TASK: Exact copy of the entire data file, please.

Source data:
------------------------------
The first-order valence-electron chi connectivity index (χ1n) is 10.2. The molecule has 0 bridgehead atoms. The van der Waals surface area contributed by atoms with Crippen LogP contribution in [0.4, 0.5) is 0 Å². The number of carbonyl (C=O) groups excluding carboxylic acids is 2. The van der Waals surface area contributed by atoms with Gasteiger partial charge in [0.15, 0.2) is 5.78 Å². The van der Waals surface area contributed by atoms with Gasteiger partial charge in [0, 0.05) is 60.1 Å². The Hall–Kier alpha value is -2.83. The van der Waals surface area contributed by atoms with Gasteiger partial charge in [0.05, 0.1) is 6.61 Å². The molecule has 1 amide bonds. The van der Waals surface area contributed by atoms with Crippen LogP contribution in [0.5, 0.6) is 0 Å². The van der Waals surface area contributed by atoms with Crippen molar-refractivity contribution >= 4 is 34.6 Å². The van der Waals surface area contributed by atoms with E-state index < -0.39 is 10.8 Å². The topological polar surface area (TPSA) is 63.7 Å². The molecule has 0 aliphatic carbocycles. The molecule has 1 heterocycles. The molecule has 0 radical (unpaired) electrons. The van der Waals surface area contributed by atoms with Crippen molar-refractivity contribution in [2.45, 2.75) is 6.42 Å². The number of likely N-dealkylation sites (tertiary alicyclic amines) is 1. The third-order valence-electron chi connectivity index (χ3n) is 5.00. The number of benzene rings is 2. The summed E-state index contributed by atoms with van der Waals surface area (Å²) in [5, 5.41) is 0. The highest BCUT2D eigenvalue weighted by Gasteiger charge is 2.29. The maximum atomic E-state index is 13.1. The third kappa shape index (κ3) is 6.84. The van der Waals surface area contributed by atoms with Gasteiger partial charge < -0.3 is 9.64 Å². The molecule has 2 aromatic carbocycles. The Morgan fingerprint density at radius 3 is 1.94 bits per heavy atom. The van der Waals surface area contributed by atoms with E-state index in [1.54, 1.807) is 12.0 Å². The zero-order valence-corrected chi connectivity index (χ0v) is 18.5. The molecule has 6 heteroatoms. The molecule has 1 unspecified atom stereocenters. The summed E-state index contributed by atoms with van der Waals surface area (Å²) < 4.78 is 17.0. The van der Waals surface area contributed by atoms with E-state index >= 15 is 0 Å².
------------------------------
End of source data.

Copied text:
The first-order valence-electron chi connectivity index (χ1n) is 10.2. The molecule has 0 bridgehead atoms. The van der Waals surface area contributed by atoms with Crippen LogP contribution in [0.4, 0.5) is 0 Å². The number of carbonyl (C=O) groups excluding carboxylic acids is 2. The van der Waals surface area contributed by atoms with Gasteiger partial charge in [0.15, 0.2) is 5.78 Å². The van der Waals surface area contributed by atoms with Gasteiger partial charge in [0, 0.05) is 60.1 Å². The Hall–Kier alpha value is -2.83. The van der Waals surface area contributed by atoms with Gasteiger partial charge in [0.05, 0.1) is 6.61 Å². The molecule has 1 amide bonds. The van der Waals surface area contributed by atoms with Crippen LogP contribution in [0.5, 0.6) is 0 Å². The van der Waals surface area contributed by atoms with Crippen molar-refractivity contribution >= 4 is 34.6 Å². The van der Waals surface area contributed by atoms with E-state index < -0.39 is 10.8 Å². The topological polar surface area (TPSA) is 63.7 Å². The molecule has 0 aliphatic carbocycles. The molecule has 1 heterocycles. The molecule has 0 radical (unpaired) electrons. The van der Waals surface area contributed by atoms with Crippen molar-refractivity contribution in [2.45, 2.75) is 6.42 Å². The number of likely N-dealkylation sites (tertiary alicyclic amines) is 1. The third-order valence-electron chi connectivity index (χ3n) is 5.00. The number of benzene rings is 2. The summed E-state index contributed by atoms with van der Waals surface area (Å²) in [5, 5.41) is 0. The highest BCUT2D eigenvalue weighted by Gasteiger charge is 2.29. The maximum atomic E-state index is 13.1. The third kappa shape index (κ3) is 6.84. The van der Waals surface area contributed by atoms with Gasteiger partial charge < -0.3 is 9.64 Å². The molecule has 2 aromatic carbocycles. The Morgan fingerprint density at radius 3 is 1.94 bits per heavy atom. The van der Waals surface area contributed by atoms with E-state index in [1.54, 1.807) is 12.0 Å². The zero-order valence-corrected chi connectivity index (χ0v) is 18.5. The molecule has 6 heteroatoms. The molecule has 1 unspecified atom stereocenters. The summed E-state index contributed by atoms with van der Waals surface area (Å²) < 4.78 is 17.0. The van der Waals surface area contributed by atoms with E-state index >= 15 is 0 Å².